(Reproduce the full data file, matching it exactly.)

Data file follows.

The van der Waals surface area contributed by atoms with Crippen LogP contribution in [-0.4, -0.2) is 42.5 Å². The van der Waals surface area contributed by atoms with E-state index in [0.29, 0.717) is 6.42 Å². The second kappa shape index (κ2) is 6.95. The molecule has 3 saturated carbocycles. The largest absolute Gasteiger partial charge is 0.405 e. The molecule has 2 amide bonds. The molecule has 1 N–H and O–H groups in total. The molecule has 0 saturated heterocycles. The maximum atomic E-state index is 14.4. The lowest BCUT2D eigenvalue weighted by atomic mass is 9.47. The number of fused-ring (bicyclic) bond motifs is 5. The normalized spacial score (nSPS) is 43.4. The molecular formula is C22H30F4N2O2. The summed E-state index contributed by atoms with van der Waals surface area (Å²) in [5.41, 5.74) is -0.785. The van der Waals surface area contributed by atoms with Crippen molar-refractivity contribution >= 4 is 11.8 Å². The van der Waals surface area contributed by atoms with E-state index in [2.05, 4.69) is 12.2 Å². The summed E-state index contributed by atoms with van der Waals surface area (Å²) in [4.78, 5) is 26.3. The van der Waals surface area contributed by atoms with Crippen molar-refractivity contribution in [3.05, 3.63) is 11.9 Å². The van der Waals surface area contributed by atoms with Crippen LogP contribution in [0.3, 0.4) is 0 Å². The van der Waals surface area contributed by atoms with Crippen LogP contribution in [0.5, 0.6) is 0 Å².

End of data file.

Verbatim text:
The van der Waals surface area contributed by atoms with Crippen LogP contribution in [-0.4, -0.2) is 42.5 Å². The van der Waals surface area contributed by atoms with E-state index in [0.29, 0.717) is 6.42 Å². The second kappa shape index (κ2) is 6.95. The molecule has 3 saturated carbocycles. The largest absolute Gasteiger partial charge is 0.405 e. The molecule has 2 amide bonds. The molecule has 1 N–H and O–H groups in total. The molecule has 0 saturated heterocycles. The maximum atomic E-state index is 14.4. The lowest BCUT2D eigenvalue weighted by atomic mass is 9.47. The number of fused-ring (bicyclic) bond motifs is 5. The normalized spacial score (nSPS) is 43.4. The molecular formula is C22H30F4N2O2. The summed E-state index contributed by atoms with van der Waals surface area (Å²) in [5.41, 5.74) is -0.785. The van der Waals surface area contributed by atoms with Crippen molar-refractivity contribution >= 4 is 11.8 Å². The van der Waals surface area contributed by atoms with E-state index in [2.05, 4.69) is 12.2 Å². The summed E-state index contributed by atoms with van der Waals surface area (Å²) in [4.78, 5) is 26.3. The van der Waals surface area contributed by atoms with Crippen molar-refractivity contribution in [3.05, 3.63) is 11.9 Å². The van der Waals surface area contributed by atoms with Crippen LogP contribution in [0.3, 0.4) is 0 Å². The van der Waals surface area contributed by atoms with Crippen LogP contribution in [0.5, 0.6) is 0 Å².